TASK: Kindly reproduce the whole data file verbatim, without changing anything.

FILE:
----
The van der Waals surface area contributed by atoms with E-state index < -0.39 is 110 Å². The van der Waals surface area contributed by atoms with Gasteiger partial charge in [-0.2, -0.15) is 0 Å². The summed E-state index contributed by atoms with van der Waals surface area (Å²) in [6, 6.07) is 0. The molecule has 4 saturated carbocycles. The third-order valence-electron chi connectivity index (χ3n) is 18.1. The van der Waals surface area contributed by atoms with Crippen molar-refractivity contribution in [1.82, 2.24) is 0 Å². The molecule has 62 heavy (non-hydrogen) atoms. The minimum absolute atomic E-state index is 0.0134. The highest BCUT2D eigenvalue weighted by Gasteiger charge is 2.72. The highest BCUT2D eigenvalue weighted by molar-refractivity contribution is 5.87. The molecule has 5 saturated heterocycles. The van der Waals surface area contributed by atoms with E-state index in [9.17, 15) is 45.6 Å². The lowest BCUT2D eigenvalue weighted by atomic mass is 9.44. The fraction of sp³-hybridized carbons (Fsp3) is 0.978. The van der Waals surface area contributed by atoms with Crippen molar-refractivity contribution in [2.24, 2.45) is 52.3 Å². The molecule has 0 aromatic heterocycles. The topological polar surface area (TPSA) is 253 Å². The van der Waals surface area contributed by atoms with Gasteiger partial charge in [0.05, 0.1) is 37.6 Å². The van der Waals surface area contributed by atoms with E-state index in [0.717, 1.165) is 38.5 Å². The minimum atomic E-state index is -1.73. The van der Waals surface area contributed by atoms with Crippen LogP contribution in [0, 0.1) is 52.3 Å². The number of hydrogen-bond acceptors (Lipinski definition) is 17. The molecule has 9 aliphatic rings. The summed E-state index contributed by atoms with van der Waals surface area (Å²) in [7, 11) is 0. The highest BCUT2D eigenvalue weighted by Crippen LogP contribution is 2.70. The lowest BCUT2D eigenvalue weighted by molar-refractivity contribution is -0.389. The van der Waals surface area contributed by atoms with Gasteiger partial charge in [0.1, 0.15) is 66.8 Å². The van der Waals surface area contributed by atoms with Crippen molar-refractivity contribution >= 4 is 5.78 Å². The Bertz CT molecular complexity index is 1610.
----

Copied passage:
The van der Waals surface area contributed by atoms with E-state index < -0.39 is 110 Å². The van der Waals surface area contributed by atoms with Gasteiger partial charge in [-0.2, -0.15) is 0 Å². The summed E-state index contributed by atoms with van der Waals surface area (Å²) in [6, 6.07) is 0. The molecule has 4 saturated carbocycles. The third-order valence-electron chi connectivity index (χ3n) is 18.1. The van der Waals surface area contributed by atoms with Crippen molar-refractivity contribution in [1.82, 2.24) is 0 Å². The molecule has 62 heavy (non-hydrogen) atoms. The minimum absolute atomic E-state index is 0.0134. The highest BCUT2D eigenvalue weighted by Gasteiger charge is 2.72. The highest BCUT2D eigenvalue weighted by molar-refractivity contribution is 5.87. The molecule has 5 saturated heterocycles. The van der Waals surface area contributed by atoms with E-state index in [9.17, 15) is 45.6 Å². The lowest BCUT2D eigenvalue weighted by atomic mass is 9.44. The fraction of sp³-hybridized carbons (Fsp3) is 0.978. The van der Waals surface area contributed by atoms with Crippen molar-refractivity contribution in [2.24, 2.45) is 52.3 Å². The molecule has 0 aromatic heterocycles. The topological polar surface area (TPSA) is 253 Å². The van der Waals surface area contributed by atoms with Gasteiger partial charge in [0.05, 0.1) is 37.6 Å². The van der Waals surface area contributed by atoms with E-state index in [0.717, 1.165) is 38.5 Å². The minimum atomic E-state index is -1.73. The van der Waals surface area contributed by atoms with Crippen LogP contribution in [0, 0.1) is 52.3 Å². The number of hydrogen-bond acceptors (Lipinski definition) is 17. The molecule has 9 aliphatic rings. The summed E-state index contributed by atoms with van der Waals surface area (Å²) in [7, 11) is 0. The highest BCUT2D eigenvalue weighted by Crippen LogP contribution is 2.70. The lowest BCUT2D eigenvalue weighted by molar-refractivity contribution is -0.389. The van der Waals surface area contributed by atoms with Gasteiger partial charge in [0.1, 0.15) is 66.8 Å². The van der Waals surface area contributed by atoms with Crippen molar-refractivity contribution >= 4 is 5.78 Å². The Bertz CT molecular complexity index is 1610.